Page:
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Welcome To Summer
June 29, 2015

We had our annual toadlet invasion this past week.

(Toadlets on sidewalk.)

Around six or seven weeks after the toads mate in the ponds, lakes and other waterways, we experience a baby toad invasion for a couple of days.

Thousands upon thousands of baby toads (no exaggerating on my part), as they embark on a journey to hopefully establish a feeding ground.

For another week or so, the lawn grass almost looks as if it is moving as I walk through it.

Sidewalks and streets were in motion for a couple of days.

You literally have to watch where you are stepping.

Nature will thin the masses over time.

This past Wednesday, Yolanda had her stitches removed from the spinal incision.

One step closer.

Pray with us, that we may have her home by this weekend.

We can't wait.

Also pictured is my Cup Plant (native).

Well over six feet tall, this monster is a wildlife workhorse.

The leaves form cups (pictured) that hold water for birds and small critters to drink and bathe.

Later, the yellow flowers provide for pollinators.

Still later, the seed heads provide seed for the Goldfinches and other birds.

If you get one, put it in a permanent location, and one that can handle its growth (I didn't).

It has a large taproot and the clump grows larger each year.

This is my third year and I love it, even if it is too large where it is.

It should get all of 10 feet tall in full bloom.

(Cup Plant)

The first week of summer has come and gone, rather uneventful I must say.

Daylight now begins to shrink ever so slowly :-(

The year reaches its halfway point later this week, as we start a new month.

Happy Birthday Canada on July 1st.

Happy Birthday America on July 4th.

May you humble yourselves and turn back to the living God.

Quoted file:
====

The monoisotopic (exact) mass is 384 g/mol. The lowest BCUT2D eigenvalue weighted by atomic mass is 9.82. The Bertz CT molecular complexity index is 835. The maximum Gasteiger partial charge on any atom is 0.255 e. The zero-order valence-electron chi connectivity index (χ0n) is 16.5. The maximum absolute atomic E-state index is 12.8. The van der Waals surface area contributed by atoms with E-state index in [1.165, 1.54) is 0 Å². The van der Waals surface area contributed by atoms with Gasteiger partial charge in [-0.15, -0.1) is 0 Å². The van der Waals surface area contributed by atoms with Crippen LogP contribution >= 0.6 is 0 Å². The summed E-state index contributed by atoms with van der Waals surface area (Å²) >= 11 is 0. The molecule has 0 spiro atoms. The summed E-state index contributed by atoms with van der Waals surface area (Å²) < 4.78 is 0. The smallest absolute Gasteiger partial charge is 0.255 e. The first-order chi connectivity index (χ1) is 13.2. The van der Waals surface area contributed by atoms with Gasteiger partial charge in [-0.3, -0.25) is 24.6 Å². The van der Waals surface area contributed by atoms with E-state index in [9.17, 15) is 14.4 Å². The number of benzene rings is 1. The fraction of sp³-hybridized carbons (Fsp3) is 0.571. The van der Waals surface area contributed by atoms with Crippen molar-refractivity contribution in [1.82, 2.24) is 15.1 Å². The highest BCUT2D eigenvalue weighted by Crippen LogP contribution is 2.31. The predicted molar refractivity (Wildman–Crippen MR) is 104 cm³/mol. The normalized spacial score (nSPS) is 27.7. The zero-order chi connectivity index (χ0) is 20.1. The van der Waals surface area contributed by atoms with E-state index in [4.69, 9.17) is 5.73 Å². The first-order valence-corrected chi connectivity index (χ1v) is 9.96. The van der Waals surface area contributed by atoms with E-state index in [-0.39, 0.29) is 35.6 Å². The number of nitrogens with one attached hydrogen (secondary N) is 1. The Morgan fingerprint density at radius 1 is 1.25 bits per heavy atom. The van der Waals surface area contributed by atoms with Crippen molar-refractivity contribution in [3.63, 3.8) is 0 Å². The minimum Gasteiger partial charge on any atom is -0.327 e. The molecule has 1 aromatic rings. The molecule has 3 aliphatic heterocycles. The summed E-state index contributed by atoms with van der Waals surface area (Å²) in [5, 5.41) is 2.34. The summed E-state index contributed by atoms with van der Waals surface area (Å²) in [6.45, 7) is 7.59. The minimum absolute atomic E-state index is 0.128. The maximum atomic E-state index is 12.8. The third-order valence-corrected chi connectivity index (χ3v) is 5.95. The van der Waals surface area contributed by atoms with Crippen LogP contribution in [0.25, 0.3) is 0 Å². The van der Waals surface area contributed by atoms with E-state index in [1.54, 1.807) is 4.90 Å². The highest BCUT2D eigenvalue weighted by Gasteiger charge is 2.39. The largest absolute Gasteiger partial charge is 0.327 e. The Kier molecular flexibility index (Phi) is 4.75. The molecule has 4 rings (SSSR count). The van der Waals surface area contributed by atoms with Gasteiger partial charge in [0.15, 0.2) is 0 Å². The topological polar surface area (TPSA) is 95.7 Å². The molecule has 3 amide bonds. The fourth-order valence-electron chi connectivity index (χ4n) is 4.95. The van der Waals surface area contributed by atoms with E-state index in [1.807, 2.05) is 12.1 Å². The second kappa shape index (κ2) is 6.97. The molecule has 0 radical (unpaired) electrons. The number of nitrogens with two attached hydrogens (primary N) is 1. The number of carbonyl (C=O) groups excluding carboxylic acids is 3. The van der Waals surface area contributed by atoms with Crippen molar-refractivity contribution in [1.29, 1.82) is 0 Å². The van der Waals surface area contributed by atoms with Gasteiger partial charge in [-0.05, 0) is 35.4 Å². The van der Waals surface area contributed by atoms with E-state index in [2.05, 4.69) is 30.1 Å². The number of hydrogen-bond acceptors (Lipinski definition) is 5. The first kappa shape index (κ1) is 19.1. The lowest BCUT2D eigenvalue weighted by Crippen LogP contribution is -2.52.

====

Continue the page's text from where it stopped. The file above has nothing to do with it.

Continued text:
A new month also means it is time to deep clean your feeders and water sources.

If you have water sources (birdbaths and dishes) located where mosquitoes are an issue, maybe you should relocate them to a more friendly location, and one where the water gets used.

Mosquito larvae don't have a chance to grow when the water is constantly being cleaned or refilled.

A deep cleaning of your feeders is a must too.

Too busy to clean your feeders?

A good spray of rubbing alcohol on the feeder will kill the outside cooties.

Alcohol dries fast and leaves no harmful residue for your birds and other wildlife.

It won't get the insides of your feeder where other things grow (including bird seed).

(Cup Plant Cup with water.)

As summer heats up, be sure to keep your flowers and plants hydrated.

Do not feed your plants a full meal, however.

Especially the instant fertilizers, whether synthetic or natural.

When air temperatures rise, it puts more stress on your flowers and other plants.

When you decide to feed your while the sun is beating down, you simply add more stress to a stressful situation.

Some plants thrive in the heat.

Your job is to know which ones are drought tolerant, and which ones require daily drinks.

Add plant food and the need for growth spurts to the mix, and your plants can get all messed up.

True experts (not the guy in the garden center making a sale), will suggest you don't feed in stressful conditions.

Experts will also suggest you don't feed your lawn four times a year like the Scotts commercials suggest.

A fall/winter feeding is the most important, and a spring feeding (maybe).

That is all you really need for those that have lawns.

Once again, summer feedings add stress and force growth, when plants should be resting.

Besides, who wants to mow three times a week in the middle of summer.